Overall markets fell this week with key data coming out across the world. In the US, inflation appears to be falling. Japan’s optimism continues, owing to an incoming, yet-to-be elected, prime minister and the successful acceleration in their vaccination campaign, whilst in China fresh coronavirus outbreaks continue to have an impact on the economy. In Europe and the UK all eyes were on inflation and what this might mean for interest rates from here.
US: Encouraging economic data, yet worries remain
Most of the major equity indexes ended the week modestly lower, as investors weighed some encouraging economic data against worries about supply chain challenges, elevated valuations, and concerns over how stocks would respond to an eventual tightening in monetary policy. Investors pondered a few significant data surprises during the week. Core consumer prices, excluding food and energy, increased less than expected in August. Meanwhile, retail sales outside the volatile auto sector, jumped 1.8% in August.
Japan: Optimism ahead of new prime minister & vaccine acceleration
Campaigning began in the race to become the next president of the ruling Liberal Democratic Party and prime minister. The government is aiming to ease the scope of coronavirus restrictions in November, once most of the population has been vaccinated. On the economic front, confidence levels among Japanese manufacturers fell to a five-month low in September. While exports rose in the month of August, it rose by a much lower amount than many had forecasted.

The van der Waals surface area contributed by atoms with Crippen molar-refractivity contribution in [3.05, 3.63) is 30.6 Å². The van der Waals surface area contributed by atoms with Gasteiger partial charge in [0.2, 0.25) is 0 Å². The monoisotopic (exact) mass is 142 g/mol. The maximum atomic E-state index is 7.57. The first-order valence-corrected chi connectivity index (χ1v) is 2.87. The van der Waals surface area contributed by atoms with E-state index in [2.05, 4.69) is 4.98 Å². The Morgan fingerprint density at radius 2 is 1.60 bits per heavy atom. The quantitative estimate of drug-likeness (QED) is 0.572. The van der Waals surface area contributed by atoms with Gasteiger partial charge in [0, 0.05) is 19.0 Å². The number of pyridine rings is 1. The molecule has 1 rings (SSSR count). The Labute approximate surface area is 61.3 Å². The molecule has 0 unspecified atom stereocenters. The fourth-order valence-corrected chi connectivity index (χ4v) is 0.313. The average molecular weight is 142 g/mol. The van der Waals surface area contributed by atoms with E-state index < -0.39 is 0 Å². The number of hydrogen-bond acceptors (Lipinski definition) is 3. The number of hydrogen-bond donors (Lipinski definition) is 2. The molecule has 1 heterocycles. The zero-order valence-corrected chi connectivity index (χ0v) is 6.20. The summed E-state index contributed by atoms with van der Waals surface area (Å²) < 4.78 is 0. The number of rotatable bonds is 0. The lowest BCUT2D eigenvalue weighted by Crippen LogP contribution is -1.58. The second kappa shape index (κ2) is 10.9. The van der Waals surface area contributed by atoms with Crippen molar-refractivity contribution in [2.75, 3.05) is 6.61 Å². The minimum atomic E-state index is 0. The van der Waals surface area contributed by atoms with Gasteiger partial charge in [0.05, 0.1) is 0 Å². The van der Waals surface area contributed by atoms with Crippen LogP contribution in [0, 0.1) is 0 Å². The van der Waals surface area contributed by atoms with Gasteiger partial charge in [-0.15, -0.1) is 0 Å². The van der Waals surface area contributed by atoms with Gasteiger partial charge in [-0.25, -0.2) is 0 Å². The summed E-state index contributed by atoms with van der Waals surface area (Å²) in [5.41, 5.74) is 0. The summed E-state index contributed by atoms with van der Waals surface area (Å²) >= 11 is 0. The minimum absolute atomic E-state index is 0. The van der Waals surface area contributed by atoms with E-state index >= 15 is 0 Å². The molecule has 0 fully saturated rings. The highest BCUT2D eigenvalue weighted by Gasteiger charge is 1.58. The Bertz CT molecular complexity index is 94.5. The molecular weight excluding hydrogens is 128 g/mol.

China: Positive trade date despite renewed lockdowns
Weak August economic data, a fresh coronavirus outbreak, the growing debt crisis at embattled property developer China Evergrande Group, and the threat of tighter gaming regulations in Macau dampened investor sentiment. Stocks fell sharply in China. On the economic front, August’s indicators were weak, underscoring the impact from continued coronavirus outbreaks across the mainland.
Europe: Inflation rises and sentiment falls
Shares in Europe weakened as concerns about the impact of the coronavirus’s delta variant on the global economy outweighed expectations of continuing central bank support. A report suggested that the European Central Bank could raise interest rates as soon as 2023, though the central bank said this report was inaccurate.
UK: Covid-19 cases rise and economic activity slows down
Inflation in the UK jumped to over 3% in August, its highest level in more than nine years. The Bank of England has always insisted that rises in inflation in coming months would be transitory, but it must now explain to the government why prices have risen so quickly and what it intends to do about it. Meanwhile, company payrolls rose by a record 241,000 in August, while the unemployment rate fell to 4.6% in the three months ending on the 31st of July. On the flip side, retail sales fell for a fourth month in August.
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